Symphony responds to BPF
On 27th July a report was published from the Transfercenter fur Kunststofftechnik (TCKT) in Austria,
which concluded that there would be no negative effects from the inclusion of oxo-biodegradable
recyclate into plastic products intended for outdoor use, such as garden furniture, plastic lumber etc.
The British Plastics Federation has commented that there is no way to be certain that the recyclate
is only going to be used in such products and have suggested that such recyclate could get into films
used in the building industry. However, TCKT has also considered products made from plastic film
in its report dated 17th March 2016 and has likewise concluded that there would be no negative
effects. For both reports see http://www.symphonyenvironmental.com/recycling-2/
TCKT said in their 17th March report “it is unlikely that recycled film grades for short-life films
(e.g. shopping bags) would be used for long-lasting films applied in the building industry. These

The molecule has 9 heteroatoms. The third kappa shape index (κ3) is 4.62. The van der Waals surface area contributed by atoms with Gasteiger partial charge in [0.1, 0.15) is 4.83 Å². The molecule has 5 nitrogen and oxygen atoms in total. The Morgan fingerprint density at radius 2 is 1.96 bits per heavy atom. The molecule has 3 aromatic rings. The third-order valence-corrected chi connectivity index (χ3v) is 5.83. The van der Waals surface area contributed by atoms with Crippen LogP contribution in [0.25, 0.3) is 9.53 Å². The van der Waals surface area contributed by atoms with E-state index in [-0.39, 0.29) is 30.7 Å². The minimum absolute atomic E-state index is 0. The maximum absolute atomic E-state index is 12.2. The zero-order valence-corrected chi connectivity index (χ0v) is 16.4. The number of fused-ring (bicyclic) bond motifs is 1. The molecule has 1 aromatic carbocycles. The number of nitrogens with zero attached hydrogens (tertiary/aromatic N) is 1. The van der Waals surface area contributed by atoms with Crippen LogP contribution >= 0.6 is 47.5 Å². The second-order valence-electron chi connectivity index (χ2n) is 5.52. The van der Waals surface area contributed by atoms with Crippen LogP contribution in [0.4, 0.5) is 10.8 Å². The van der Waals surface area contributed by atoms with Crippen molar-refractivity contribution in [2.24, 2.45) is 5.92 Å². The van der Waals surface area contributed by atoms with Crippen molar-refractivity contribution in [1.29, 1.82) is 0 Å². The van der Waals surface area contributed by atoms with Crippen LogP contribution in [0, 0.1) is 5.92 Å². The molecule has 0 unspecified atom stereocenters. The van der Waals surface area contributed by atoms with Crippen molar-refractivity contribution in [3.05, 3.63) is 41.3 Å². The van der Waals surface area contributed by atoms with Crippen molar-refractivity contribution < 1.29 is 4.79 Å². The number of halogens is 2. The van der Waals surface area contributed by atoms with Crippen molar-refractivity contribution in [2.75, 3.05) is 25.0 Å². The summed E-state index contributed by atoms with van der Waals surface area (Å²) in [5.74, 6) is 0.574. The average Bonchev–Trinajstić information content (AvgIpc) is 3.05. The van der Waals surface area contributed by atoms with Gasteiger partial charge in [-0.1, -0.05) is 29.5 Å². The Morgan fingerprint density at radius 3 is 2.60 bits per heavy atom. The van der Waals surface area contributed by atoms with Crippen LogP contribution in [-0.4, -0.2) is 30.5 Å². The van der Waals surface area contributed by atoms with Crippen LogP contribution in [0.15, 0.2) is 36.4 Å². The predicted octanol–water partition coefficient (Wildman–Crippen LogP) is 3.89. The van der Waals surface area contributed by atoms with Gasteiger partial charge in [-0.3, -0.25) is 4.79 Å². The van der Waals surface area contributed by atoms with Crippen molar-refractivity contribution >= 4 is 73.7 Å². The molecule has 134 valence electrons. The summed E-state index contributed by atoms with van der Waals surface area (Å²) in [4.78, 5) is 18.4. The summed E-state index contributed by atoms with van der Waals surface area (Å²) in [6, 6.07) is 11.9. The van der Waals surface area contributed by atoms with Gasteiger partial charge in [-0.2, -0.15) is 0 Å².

long-life films should in any event be made with virgin polymer, or be stabilised to deal with loss
of properties caused by the melt-processing and the recycling process, whether or not any
pro-degradant additive is present. Such stabilisation would effectively neutralise the effect
of any pro-degradant additive.
TCKT continued that “a further consideration is the thickness of the material, which limits the
oxygen penetration into the plastic, and therefore reduces the effect of the pro-degradant on
the bulk material. Therefore the thicker the material the less susceptible it will be to oxo-
degradation. Another factor limiting the availability of oxygen, and therefore reducing
the degradation rate substantially, would be the case of films which are used as a lining
under concrete or other building materials. Such films will generally degrade slowly, at
a similar rate to non-degradable plastics, due to the very limited oxygen availability
and the exclusion of UV radiation.”
BPF have also questioned the argument that oxo-biodegradables are the solution to the litter
problem, but they are not intended as a solution. Oxo-biodegradables were invented because
plastic litter is going to get into the environment despite the best efforts of governments.
It is obvious to most people that plastic which degrades in a few months after being
discarded is better for the environment than plastic which lies or floats around for
decades before degrading. Obvious though it may be, Life-cycle Assessments
have been done which prove this point.